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Opportunities in Education

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This paper discusses access to education and training and the equal opportunity in relation to housing, healthcare and employment. Social groups with impaired access to training and education will also be identified alongside the reasons for this lack of access. Some current policies in place to overcome inequity will be discussed.

The perceptions around education are many. From different viewpoints it can be seen as the passing on of information inter-generationally, a mechanism to expand and maintain social norms and values or a means, at a collective level, to promote equality within a society. (Van Krieken, Habibis, Smith, Hutchins, Haralambos, & Holborn, 2006).

Australian society expects that children aged somewhere between four and fifteen attend school on a regular basis (Australian Curriculum and Assessment Reporting Authority, [ACARA], 2009). Public schooling is available to everyone for a minimal fee. Enrolment in the private school system is discretionary and subject to payment of fees and eligibility (Cranbrook School n.d.). Private institutions offer application for scholarships to families experiencing financial hardship (Cranbrook School, n.d.) In similar cases, public institutions will waive the minimal fee (NSW Department of Education and Training [DET]). This policy maintains equality of eligibility to receive education.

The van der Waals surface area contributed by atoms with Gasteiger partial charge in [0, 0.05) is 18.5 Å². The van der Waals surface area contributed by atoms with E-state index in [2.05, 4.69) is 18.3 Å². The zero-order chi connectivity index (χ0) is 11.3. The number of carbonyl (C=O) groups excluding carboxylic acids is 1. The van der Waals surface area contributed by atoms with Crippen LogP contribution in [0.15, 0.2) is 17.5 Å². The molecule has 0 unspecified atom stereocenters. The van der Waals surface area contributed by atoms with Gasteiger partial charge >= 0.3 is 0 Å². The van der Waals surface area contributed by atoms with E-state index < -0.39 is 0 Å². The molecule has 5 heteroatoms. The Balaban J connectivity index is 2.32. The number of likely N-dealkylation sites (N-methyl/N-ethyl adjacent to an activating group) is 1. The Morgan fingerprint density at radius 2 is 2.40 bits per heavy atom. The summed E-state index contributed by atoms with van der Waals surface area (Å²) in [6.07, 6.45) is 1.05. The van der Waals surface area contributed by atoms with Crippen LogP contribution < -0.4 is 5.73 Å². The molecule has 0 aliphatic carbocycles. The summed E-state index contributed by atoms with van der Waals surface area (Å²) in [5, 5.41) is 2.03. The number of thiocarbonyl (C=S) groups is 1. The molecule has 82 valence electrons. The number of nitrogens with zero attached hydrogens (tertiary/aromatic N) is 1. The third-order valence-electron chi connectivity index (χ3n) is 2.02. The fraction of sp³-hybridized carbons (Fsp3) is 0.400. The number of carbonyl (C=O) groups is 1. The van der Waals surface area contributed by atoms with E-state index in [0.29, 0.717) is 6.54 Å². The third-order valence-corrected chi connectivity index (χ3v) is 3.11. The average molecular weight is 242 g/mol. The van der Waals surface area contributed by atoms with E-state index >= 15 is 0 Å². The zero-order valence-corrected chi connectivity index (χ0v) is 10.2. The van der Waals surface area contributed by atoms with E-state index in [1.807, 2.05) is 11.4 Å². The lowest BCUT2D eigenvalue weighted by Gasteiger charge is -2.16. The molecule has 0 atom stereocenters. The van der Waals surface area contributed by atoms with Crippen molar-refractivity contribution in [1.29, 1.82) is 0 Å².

In December 2011, the Gonski Report was handed to the government. The review was established to recommend developments for an Australian school system of funding system which is "fair, financially sustainable and effective in promoting excellent outcomes for all Australian students". (Department of Education, Employment and Workplace Relations [DEEWR]. The recommendations were for an injection of A$5 billion to the education sector, 75% of which would go to public schools.

According to Blake, Brady & Sanchez (2003) primary school has a significantly greater impact on childhood development and identity. The task of teaching cultural literacy falls mostly to the primary schools; laying the foundation for the admission of young people into a democratic community to participate as responsible adults. Teachers also give pupils an insight into their rights by embracing a political, cultural, and social position reflected in their families, communities, and schools. Schools expose children to early experiences with an organised social structure which helps the child define their own identity. No other institution, with the exception of family and church, is so influential in the development of children (Bennett, 1999).

Eliot (1999) states that the effect of schooling is so powerful and so cumulative that children who receive no formal education at all can fall into the retarded range by the time they reach adolescence.

The neighbourhoods in which schools are situated can be reflected in the school environment. The school may act as a provider of education and an agent of socialisation, alongside a type of sifting or sorting mechanism; this allows those high achieving and more successful students to consider possibility of a wider range of opportunities for life if they continue on with higher education. It seems that social class categories and success are linked. Jureidini and Poole (2003) comment: